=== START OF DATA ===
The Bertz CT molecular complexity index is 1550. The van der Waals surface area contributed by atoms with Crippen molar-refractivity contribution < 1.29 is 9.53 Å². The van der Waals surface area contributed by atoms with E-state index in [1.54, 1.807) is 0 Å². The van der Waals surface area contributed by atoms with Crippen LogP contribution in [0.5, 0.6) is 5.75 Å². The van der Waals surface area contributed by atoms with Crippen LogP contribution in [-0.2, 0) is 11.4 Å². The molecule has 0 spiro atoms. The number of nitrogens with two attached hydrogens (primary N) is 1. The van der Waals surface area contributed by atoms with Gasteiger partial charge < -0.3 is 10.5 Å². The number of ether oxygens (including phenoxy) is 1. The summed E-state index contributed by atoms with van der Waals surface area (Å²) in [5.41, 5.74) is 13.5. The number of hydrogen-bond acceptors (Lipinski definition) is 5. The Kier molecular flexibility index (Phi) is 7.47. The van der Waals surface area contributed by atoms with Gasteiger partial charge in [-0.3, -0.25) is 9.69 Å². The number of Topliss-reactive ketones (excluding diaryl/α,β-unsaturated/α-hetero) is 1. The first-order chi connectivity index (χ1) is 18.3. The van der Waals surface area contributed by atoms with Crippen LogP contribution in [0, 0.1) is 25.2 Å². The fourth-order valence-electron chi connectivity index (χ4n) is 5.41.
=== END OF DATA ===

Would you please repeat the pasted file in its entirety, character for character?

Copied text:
The Bertz CT molecular complexity index is 1550. The van der Waals surface area contributed by atoms with Crippen molar-refractivity contribution < 1.29 is 9.53 Å². The van der Waals surface area contributed by atoms with E-state index in [1.54, 1.807) is 0 Å². The van der Waals surface area contributed by atoms with Crippen LogP contribution in [0.5, 0.6) is 5.75 Å². The van der Waals surface area contributed by atoms with Crippen LogP contribution in [-0.2, 0) is 11.4 Å². The molecule has 0 spiro atoms. The number of nitrogens with two attached hydrogens (primary N) is 1. The van der Waals surface area contributed by atoms with Gasteiger partial charge < -0.3 is 10.5 Å². The number of ether oxygens (including phenoxy) is 1. The summed E-state index contributed by atoms with van der Waals surface area (Å²) in [5.41, 5.74) is 13.5. The number of hydrogen-bond acceptors (Lipinski definition) is 5. The Kier molecular flexibility index (Phi) is 7.47. The van der Waals surface area contributed by atoms with Gasteiger partial charge in [-0.3, -0.25) is 9.69 Å². The number of Topliss-reactive ketones (excluding diaryl/α,β-unsaturated/α-hetero) is 1. The first-order chi connectivity index (χ1) is 18.3. The van der Waals surface area contributed by atoms with Crippen LogP contribution in [0, 0.1) is 25.2 Å². The fourth-order valence-electron chi connectivity index (χ4n) is 5.41.